Rorem Three Symphonies

Rewarding scores with a Gallic flavour – two of them recorded for the first time

Author: 
Andrew Farach-Colton

Rorem Three Symphonies

  • Symphony No. 3
  • Symphony No 1
  • Symphony No 2

Naxos has scored another bull’s eye in its American Classics series, giving us long-awaited, première recordings of Ned Rorem’s first two symphonies. These are early works and real charmers. The First, composed in fits and starts between 1948 and 1950, has a distinctly Gallic flavour: in the booklet, José Serebrier notes the neo-Classical, pastoral character of the second movement Andantino that recalls Fauré’s Masques et Bergamasques. Yet, there is also a plainspoken quality here that sounds, to my ears, distinctly American. Certainly the finale has an exuberance that’s not so far removed from the world of Copland and Harris, though Rorem does tend to score with a lighter hand – even the explosive punctuation of the percussion (de rigeur in finales of American symphonies of the period, it seems) glitter rather than flare.

The Second (1956) is oddly proportioned, with an unusually expansive first movement (at 15 minutes, it’s by far the longest in the three symphonies) followed by a slender, song-like slow movement and an almost disconcertingly concise, jittery finale. Rorem tends to be self-deprecating about his ability to create larger structures, but the opening movement unfolds with a real sense of inevitability, and the balance between lyrical sobriety and rhythmic playfulness is deftly handled.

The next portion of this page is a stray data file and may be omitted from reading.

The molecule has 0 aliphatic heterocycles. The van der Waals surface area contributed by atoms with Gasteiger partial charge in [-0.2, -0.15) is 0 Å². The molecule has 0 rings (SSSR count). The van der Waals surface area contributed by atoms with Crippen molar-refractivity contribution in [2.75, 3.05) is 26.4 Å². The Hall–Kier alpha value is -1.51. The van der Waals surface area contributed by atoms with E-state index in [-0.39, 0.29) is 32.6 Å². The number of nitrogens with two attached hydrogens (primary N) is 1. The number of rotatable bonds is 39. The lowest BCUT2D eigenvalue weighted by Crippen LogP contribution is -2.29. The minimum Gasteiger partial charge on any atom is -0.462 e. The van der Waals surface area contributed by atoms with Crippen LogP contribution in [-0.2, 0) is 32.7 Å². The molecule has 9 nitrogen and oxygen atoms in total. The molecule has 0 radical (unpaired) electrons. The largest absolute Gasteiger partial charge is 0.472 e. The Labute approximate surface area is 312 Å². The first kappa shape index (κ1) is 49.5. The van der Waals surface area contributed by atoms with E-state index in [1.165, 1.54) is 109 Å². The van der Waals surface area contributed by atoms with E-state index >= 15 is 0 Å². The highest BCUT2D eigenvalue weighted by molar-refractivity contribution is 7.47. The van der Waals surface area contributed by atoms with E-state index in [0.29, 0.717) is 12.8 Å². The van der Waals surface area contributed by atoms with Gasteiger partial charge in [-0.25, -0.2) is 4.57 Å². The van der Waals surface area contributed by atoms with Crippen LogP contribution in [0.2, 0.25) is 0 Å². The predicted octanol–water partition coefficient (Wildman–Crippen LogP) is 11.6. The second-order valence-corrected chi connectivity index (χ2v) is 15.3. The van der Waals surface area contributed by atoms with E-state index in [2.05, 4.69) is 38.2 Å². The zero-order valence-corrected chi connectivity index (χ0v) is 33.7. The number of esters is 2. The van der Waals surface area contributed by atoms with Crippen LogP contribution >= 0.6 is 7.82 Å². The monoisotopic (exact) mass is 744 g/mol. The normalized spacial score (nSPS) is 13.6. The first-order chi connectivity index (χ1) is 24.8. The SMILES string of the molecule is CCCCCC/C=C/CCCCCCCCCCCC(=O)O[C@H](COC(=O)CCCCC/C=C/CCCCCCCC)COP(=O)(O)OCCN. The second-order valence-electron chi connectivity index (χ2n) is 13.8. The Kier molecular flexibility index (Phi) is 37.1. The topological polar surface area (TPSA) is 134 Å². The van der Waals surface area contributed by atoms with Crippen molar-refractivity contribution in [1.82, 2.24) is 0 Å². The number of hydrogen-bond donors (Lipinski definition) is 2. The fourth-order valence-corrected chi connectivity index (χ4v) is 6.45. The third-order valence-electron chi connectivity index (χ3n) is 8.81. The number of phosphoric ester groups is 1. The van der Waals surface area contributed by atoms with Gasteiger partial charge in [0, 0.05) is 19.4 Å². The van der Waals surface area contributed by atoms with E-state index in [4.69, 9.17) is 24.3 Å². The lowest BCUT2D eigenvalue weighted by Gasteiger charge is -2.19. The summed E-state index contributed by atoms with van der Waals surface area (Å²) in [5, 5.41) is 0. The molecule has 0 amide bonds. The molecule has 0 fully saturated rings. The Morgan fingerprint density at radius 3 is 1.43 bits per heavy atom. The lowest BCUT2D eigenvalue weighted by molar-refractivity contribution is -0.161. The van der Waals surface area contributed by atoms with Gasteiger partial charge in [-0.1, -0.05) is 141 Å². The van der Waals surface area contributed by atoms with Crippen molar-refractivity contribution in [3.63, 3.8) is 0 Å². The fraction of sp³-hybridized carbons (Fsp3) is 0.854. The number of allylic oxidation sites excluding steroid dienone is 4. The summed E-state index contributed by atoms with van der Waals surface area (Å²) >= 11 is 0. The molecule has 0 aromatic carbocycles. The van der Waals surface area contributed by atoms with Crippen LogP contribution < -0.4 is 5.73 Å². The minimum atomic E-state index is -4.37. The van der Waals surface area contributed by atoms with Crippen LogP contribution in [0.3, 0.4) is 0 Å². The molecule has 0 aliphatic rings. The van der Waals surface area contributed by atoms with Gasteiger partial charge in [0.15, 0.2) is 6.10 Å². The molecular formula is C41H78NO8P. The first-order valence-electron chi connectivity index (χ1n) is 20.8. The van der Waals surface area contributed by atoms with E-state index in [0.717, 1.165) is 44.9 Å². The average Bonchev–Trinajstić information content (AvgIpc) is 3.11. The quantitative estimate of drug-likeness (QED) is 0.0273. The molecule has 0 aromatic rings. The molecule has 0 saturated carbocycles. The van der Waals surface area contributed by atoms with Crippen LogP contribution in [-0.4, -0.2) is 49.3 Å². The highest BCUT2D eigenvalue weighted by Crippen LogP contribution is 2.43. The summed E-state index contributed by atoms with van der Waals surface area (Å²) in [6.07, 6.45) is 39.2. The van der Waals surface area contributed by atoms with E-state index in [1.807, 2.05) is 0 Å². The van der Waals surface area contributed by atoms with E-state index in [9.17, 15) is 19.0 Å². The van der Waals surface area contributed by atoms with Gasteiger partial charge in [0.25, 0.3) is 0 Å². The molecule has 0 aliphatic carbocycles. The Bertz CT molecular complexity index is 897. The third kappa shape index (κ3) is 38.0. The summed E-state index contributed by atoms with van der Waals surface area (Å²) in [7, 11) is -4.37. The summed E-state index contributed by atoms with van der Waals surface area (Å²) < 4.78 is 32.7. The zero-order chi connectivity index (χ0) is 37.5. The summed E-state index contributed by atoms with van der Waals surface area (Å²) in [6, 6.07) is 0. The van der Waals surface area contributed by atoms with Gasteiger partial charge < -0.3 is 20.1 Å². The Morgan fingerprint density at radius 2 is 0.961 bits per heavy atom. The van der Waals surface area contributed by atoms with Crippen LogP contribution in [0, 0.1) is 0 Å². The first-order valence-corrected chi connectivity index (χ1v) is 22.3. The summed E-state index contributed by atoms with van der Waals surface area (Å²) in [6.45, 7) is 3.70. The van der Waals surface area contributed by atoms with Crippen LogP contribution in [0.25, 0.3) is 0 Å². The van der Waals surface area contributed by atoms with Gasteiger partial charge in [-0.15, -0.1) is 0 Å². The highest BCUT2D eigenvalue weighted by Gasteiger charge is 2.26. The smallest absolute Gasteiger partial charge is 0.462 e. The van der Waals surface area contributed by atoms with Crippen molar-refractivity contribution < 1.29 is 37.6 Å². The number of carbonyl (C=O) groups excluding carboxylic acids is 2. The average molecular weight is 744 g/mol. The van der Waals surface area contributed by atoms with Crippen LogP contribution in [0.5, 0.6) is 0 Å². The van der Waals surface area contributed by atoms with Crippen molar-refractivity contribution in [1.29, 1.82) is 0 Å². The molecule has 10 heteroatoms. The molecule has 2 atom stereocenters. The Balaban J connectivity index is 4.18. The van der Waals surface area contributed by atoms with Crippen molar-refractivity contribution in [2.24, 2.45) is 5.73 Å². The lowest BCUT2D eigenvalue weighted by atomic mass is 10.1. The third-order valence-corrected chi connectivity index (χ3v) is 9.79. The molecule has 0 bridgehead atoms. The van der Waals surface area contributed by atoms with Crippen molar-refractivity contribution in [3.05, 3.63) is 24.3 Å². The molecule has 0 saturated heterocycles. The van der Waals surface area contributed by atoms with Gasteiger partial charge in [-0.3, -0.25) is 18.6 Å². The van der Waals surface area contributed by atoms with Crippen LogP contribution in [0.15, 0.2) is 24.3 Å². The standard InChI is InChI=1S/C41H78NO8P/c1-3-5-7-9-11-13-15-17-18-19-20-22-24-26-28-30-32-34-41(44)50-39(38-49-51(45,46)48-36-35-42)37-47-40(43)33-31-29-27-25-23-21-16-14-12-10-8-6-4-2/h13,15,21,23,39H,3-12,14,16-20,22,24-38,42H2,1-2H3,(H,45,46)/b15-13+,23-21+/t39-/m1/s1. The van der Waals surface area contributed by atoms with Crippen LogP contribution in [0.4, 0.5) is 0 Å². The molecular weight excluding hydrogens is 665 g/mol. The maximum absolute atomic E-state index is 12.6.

Naxos has placed the Third Symphony (1958) first on this disc, which makes sense, given that it is the biggest and most overtly ambitious of the lot. It’s also the only one previously available on disc: Maurice Abravanel and the Utah Symphony recorded it for Vox in 1973, and despite Serebrier’s assertion to the contrary, that performance was reissued on CD in 1993. The first movement passacaglia is simply gorgeous – listen beginning at 3'15" to hear how much Rorem gleaned from Ravel – and the two adjacent slow movements are also exquisitely coloured. I find the manic, Bernstein-esque scherzo uncharacteristically coarse, though the finale more than makes up for it, providing exhilaration and plenty of orchestral razzle-dazzle without a trace of raucousness. Vivid performances by Serebrier and the Bournemouth Symphony, and first-rate recorded sound make for a thoroughly enjoyable hour of listening.

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